The Choosing Wisely campaign releases list of top 5 things physicians and patients should question in pulmonary medicine. Image: logoboom/

This decade of US health care is all about choosing wisely: that is, choosing the best interventions to use (and not to use) when diagnosing and treating patients through a careful weighing of the costs, risks, and benefits of each intervention.

The Choosing Wisely campaign, a nationwide initiative developed by the American Board of Internal Medicine (ABIM) Foundation, encourages doctors and patients to do just that when faced with the myriad tests, procedures, and treatments that are readily available in this current era of medicine. Since 2011, Choosing Wisely has published “top 5 lists” of common practices that both physicians and patients should question in terms of their true medical necessity for more than 40 subspecialties of medicine.

Pulmonologists announced their opinions about the wisest choices in pulmonary medicine at CHEST 2013, the annual meeting of the American College of Chest Physicians held in Chicago this past week.

They unveiled the top 5 list for adult pulmonary medicine, which includes the following 5 recommendations:

  • Do not perform computed tomography (CT) scans to evaluate indeterminate lung nodules at more frequent intervals or for a longer period of time than recommended by established guidelines.
  • Do not routinely offer advanced vasoactive agents (which allow for improved blood flow through the lungs) that are only approved for treatment of pulmonary arterial hypertension (a specific type of high blood pressure in the lung circulation) to patients with other types of pulmonary hypertension.
  • Do not renew a prescription of supplemental home oxygen for patients recently discharged after hospitalization for an acute illness without assessing whether there is an ongoing need for home oxygen.
  • Do not perform CT angiography to evaluate for a pulmonary embolism (blood clot in the lung) in patients with a low clinical probability of this problem.
  • Do not perform CT screening for lung cancer in patients at low risk for lung cancer.

Scott Halpern, MD, PhD, of the University of Pennsylvania, who led the session, noted that the United States spent $2.87 trillion on health care in 2012, and of that, critical care spending accounted for $103 billion. Given the steady increase of this number out of proportion with the increase in US gross domestic product, the ABIM Foundation added a clause reflecting concerns about costs to its charter of professionalism for physicians in 2002, stating that “physicians are required to provide health care that is based on the wise and cost-effective management of limited clinical resources.… The physician’s professional responsibility for appropriate allocation of resources requires scrupulous avoidance of superfluous tests and procedures.”

This idea that cost-conscious and cost-effective medicine is an ethical responsibility of physicians on par with other Hippocratic commitments laid the foundation for the ABIM Foundation’s launch of the Choosing Wisely campaign in 2011. Each top 5 list is developed through an extensive and careful review of evidence of effectiveness, cost, relevance, and potential to change practice by members of the professional societies of each medical specialty.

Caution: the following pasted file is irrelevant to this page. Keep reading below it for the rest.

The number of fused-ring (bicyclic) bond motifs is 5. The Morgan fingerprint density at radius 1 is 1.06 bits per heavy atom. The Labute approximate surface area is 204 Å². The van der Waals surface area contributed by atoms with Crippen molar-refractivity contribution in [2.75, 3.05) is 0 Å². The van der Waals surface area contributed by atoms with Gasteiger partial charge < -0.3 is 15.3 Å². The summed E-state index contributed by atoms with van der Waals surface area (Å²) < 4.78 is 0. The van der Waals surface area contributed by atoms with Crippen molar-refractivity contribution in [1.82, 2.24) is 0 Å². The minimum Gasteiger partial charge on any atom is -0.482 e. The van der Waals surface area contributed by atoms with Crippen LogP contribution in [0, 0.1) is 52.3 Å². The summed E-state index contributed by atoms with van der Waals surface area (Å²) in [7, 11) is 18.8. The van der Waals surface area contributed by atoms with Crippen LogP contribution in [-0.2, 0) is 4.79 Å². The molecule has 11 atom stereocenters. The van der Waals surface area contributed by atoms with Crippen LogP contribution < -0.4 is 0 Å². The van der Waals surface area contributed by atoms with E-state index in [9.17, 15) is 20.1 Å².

The list for pulmonary medicine was developed by the American College of Chest Physicians and the American Thoracic Society. A full manuscript discussing the evidence supporting the recommendations is slated for publication in the journal CHEST in upcoming months.

The CHEST 2013 session also featured a preliminary glimpse of the upcoming top 5 list for adult critical care medicine, developed by the American College of Chest Physicians, the American Thoracic Society, the Society of Critical Care Medicine, and, importantly, the American Association of Critical-Care Nurses, making it the only list to date that includes input from a nonphysician society. Seven potential topics were addressed, 5 of which will ultimately make the final list, which will be published in conjunction with its presentation at the Society of Critical Care Medicine meeting in January 2014.

These current 7 items of importance in critical care medicine include:

  • The appropriate use of routine lab tests
  • The appropriate use of broad-spectrum antimicrobial agents
  • The optimal level and duration of sedation for patients receiving mechanical ventilation
  • The optimal threshold for blood transfusion
  • The optimal timing of initiation of intravenous nutrition
  • The optimal timing of central venous catheter and arterial line insertion
  • The optimal approach to discussing life-sustaining vs comfort care measures for end-of-life care in the intensive care unit

The Choosing Wisely top 5 lists are intended to stimulate conversation between physicians and patients; they should not be viewed as a rigid set of guidelines or rules that must be followed, cautioned Halpern.

Study Suggests Treatment Strategy for Respiratory Distress Syndrome in Very Preterm Infants

New research suggests a slight advantage to using nasal continuous positive airway pressure over mechanical ventilation by intubation in treating very preterm infants for respiratory distress syndrome. (Image: herjua/

New research suggests a slight advantage to using nasal continuous positive airway pressure over mechanical ventilation by intubation in treating very preterm infants for respiratory distress syndrome. (Image: herjua/

A study published Thursday in BMJ provides some guidance to neonatologists treating lung issues in very preterm infants.